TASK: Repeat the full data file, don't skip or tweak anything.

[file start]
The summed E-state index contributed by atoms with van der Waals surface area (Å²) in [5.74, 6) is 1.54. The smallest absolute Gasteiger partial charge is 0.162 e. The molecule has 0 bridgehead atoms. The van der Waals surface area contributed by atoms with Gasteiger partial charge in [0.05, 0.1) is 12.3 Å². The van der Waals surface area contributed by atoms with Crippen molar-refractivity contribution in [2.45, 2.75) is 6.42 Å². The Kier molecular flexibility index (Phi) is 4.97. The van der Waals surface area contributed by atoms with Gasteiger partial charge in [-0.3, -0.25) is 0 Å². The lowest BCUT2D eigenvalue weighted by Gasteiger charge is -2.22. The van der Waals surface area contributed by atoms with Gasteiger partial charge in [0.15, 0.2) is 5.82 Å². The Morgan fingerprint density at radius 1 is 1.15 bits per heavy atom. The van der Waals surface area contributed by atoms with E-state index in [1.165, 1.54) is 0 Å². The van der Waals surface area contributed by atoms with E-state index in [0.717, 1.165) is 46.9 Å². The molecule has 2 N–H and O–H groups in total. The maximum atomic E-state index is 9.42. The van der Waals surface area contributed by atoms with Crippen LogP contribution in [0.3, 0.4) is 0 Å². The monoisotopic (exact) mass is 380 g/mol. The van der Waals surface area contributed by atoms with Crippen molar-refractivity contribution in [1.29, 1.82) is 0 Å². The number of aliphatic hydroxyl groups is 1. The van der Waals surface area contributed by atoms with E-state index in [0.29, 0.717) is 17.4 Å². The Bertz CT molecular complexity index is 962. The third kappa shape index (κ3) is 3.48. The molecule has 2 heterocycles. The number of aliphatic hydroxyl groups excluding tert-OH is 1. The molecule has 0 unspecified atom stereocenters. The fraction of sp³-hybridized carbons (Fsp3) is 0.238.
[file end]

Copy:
The summed E-state index contributed by atoms with van der Waals surface area (Å²) in [5.74, 6) is 1.54. The smallest absolute Gasteiger partial charge is 0.162 e. The molecule has 0 bridgehead atoms. The van der Waals surface area contributed by atoms with Gasteiger partial charge in [0.05, 0.1) is 12.3 Å². The van der Waals surface area contributed by atoms with Crippen molar-refractivity contribution in [2.45, 2.75) is 6.42 Å². The Kier molecular flexibility index (Phi) is 4.97. The van der Waals surface area contributed by atoms with Gasteiger partial charge in [-0.3, -0.25) is 0 Å². The lowest BCUT2D eigenvalue weighted by Gasteiger charge is -2.22. The van der Waals surface area contributed by atoms with Gasteiger partial charge in [0.15, 0.2) is 5.82 Å². The Morgan fingerprint density at radius 1 is 1.15 bits per heavy atom. The van der Waals surface area contributed by atoms with E-state index in [1.165, 1.54) is 0 Å². The van der Waals surface area contributed by atoms with E-state index in [0.717, 1.165) is 46.9 Å². The molecule has 2 N–H and O–H groups in total. The maximum atomic E-state index is 9.42. The van der Waals surface area contributed by atoms with Crippen LogP contribution in [0.3, 0.4) is 0 Å². The monoisotopic (exact) mass is 380 g/mol. The van der Waals surface area contributed by atoms with Crippen molar-refractivity contribution in [1.29, 1.82) is 0 Å². The number of aliphatic hydroxyl groups is 1. The van der Waals surface area contributed by atoms with E-state index in [0.29, 0.717) is 17.4 Å². The Bertz CT molecular complexity index is 962. The third kappa shape index (κ3) is 3.48. The molecule has 2 heterocycles. The number of aliphatic hydroxyl groups excluding tert-OH is 1. The molecule has 0 unspecified atom stereocenters. The fraction of sp³-hybridized carbons (Fsp3) is 0.238.